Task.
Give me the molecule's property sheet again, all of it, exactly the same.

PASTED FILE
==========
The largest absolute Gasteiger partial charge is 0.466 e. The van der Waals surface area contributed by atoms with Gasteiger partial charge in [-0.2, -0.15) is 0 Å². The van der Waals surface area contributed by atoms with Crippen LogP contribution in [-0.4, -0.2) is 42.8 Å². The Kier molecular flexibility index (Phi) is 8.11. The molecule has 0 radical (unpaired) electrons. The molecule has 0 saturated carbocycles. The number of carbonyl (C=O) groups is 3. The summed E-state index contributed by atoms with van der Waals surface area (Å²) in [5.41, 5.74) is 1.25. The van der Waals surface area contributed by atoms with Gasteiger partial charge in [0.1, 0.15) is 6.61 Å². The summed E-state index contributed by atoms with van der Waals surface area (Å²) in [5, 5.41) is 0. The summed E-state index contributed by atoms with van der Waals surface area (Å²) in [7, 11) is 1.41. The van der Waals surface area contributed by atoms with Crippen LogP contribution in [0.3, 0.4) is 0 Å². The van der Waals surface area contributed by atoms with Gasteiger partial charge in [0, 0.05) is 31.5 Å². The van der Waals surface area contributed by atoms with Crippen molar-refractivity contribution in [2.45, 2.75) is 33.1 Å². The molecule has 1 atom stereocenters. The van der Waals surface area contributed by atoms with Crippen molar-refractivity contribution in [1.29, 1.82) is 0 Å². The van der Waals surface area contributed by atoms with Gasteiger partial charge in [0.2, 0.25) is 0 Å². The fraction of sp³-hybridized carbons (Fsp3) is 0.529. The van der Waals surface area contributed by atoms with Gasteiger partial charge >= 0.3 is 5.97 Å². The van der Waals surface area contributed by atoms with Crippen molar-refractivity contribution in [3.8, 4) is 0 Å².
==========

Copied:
The largest absolute Gasteiger partial charge is 0.466 e. The van der Waals surface area contributed by atoms with Gasteiger partial charge in [-0.2, -0.15) is 0 Å². The van der Waals surface area contributed by atoms with Crippen LogP contribution in [-0.4, -0.2) is 42.8 Å². The Kier molecular flexibility index (Phi) is 8.11. The molecule has 0 radical (unpaired) electrons. The molecule has 0 saturated carbocycles. The number of carbonyl (C=O) groups is 3. The summed E-state index contributed by atoms with van der Waals surface area (Å²) in [5.41, 5.74) is 1.25. The van der Waals surface area contributed by atoms with Gasteiger partial charge in [0.1, 0.15) is 6.61 Å². The summed E-state index contributed by atoms with van der Waals surface area (Å²) in [5, 5.41) is 0. The summed E-state index contributed by atoms with van der Waals surface area (Å²) in [7, 11) is 1.41. The van der Waals surface area contributed by atoms with Crippen LogP contribution in [0.3, 0.4) is 0 Å². The van der Waals surface area contributed by atoms with Gasteiger partial charge in [0, 0.05) is 31.5 Å². The van der Waals surface area contributed by atoms with Crippen molar-refractivity contribution in [2.45, 2.75) is 33.1 Å². The molecule has 1 atom stereocenters. The van der Waals surface area contributed by atoms with Crippen molar-refractivity contribution in [1.29, 1.82) is 0 Å². The van der Waals surface area contributed by atoms with Gasteiger partial charge in [0.2, 0.25) is 0 Å². The fraction of sp³-hybridized carbons (Fsp3) is 0.529. The van der Waals surface area contributed by atoms with Gasteiger partial charge >= 0.3 is 5.97 Å². The van der Waals surface area contributed by atoms with Crippen molar-refractivity contribution in [3.8, 4) is 0 Å².